Say no to drugs

See, this is the stuff they don’t tell you in flight school! Aviation isn’t just about flying, being in the air, and telling colorful stories about the wild blue yonder.
As it turns out, it also involves a lot of training, updating numerous records, seemingly endless online classes about all sorts of things, certificate upkeep and renewals, and too much paperwork that looks like it isn’t even remotely related to flying. It really surprised me at first going through flight training. I am not sure why anymore, but I must have had this very romantic idea about what flying was all about. Nowadays, I have made my peace with it, for the most part, and just run through the motions every year. And every year they seem to come up with additional classes to make us all safer.

My least favorite parts of my job are the annual hazmat training and the online classes for drug and alcohol supervisors that are somehow required for heavy helicopter captains by somebody, or so they tell me. A close second is the annual Grand Canyon waiver renewal for flying in their SFRA but that one at least has something to do with flying. There is a long list of these for me personally but with some, like the CFII renewal, I almost understand the point … almost. 😉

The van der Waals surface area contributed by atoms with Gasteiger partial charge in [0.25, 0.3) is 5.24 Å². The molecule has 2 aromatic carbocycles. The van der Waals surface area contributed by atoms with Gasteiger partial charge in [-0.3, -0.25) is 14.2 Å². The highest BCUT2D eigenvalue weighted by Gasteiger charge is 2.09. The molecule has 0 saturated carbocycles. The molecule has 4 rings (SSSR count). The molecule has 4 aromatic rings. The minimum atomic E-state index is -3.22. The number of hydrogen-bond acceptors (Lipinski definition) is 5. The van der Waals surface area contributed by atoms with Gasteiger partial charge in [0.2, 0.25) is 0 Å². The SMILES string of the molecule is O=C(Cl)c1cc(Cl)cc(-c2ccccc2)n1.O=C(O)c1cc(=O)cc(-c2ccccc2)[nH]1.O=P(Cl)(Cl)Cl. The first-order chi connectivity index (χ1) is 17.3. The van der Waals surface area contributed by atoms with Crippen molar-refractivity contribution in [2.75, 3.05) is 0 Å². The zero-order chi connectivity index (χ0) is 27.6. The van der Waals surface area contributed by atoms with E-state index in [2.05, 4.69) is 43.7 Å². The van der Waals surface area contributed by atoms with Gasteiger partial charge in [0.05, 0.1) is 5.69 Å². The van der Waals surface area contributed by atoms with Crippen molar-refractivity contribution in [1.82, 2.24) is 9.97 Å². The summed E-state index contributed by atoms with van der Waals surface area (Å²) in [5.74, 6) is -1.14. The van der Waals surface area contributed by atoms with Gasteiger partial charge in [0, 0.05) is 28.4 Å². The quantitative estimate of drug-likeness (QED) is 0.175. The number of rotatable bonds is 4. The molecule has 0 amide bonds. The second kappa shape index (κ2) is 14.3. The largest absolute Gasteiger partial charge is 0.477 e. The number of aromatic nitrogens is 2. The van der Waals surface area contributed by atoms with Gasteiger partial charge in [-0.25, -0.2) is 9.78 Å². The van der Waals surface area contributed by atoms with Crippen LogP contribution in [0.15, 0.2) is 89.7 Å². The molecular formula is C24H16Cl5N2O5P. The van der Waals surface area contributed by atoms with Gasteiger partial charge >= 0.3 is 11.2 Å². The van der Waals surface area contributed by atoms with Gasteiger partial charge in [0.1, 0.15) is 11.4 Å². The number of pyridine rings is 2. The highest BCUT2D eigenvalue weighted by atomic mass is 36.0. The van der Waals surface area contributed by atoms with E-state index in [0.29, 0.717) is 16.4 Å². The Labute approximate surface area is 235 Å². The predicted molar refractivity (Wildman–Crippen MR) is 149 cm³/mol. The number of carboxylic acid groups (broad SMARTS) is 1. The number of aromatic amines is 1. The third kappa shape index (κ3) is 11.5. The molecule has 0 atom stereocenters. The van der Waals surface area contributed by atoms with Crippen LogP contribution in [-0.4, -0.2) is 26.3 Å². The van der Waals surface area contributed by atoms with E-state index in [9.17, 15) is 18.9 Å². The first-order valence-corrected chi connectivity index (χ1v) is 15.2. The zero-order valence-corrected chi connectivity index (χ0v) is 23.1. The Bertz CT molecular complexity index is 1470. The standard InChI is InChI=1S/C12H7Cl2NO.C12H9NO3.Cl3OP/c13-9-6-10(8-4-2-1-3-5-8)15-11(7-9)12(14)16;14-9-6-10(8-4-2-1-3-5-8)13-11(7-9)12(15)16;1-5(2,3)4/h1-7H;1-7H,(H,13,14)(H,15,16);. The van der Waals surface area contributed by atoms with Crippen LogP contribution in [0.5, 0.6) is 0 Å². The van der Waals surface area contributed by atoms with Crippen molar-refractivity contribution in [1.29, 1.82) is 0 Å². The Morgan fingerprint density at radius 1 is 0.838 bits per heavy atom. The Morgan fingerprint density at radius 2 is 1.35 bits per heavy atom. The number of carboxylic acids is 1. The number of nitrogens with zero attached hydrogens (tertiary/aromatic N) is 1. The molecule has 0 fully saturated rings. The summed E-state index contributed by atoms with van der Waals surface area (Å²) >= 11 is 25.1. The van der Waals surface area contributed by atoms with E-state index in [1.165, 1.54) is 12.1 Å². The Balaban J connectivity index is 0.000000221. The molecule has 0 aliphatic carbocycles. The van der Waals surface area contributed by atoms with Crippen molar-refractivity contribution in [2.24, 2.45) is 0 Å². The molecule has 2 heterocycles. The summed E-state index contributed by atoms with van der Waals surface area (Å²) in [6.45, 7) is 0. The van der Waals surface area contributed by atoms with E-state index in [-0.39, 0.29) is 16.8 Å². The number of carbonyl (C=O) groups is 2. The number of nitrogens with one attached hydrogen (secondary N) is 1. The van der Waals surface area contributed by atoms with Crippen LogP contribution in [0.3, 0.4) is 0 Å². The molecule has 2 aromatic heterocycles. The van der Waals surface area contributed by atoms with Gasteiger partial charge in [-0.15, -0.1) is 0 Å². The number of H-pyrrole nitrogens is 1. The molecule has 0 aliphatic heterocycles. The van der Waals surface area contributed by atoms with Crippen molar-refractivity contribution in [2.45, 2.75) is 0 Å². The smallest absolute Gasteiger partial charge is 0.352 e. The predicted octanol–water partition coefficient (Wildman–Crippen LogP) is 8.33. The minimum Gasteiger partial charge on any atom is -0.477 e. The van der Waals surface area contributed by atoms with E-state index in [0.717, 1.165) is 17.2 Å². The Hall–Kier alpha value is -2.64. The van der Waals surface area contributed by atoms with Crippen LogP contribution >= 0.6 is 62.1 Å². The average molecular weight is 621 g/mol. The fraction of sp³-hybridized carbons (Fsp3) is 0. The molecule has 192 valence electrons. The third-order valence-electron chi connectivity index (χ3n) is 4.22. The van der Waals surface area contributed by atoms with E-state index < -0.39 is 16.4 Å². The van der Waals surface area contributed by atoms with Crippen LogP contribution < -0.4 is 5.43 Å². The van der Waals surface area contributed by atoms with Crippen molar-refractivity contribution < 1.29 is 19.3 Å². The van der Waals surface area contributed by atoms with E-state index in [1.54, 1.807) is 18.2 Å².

The people who produce these classes also caught on to guys like Chuck and I, and started making them so you can’t just click through the tutorials anymore and then take the test at the end. They now make you sit through the whole video before you can move on. Watching some of these videos I end up just like Chuck on the first panel. Or, my mind starts wondering which, coincidentally, is the reason why we have today’s comic.

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One comment on “Say no to drugs
  1. Bernd says:

    Reading this it seems astounding that the recurring requirements for PPL are so little and benign. Just a flight review every other year and mediacals ever x years, depending on your age. (I’m fast approaching the x=1 age.)

    Of course, you must keep yourself updated on all new regulations, but there’s little to no formal training, exams, etc.

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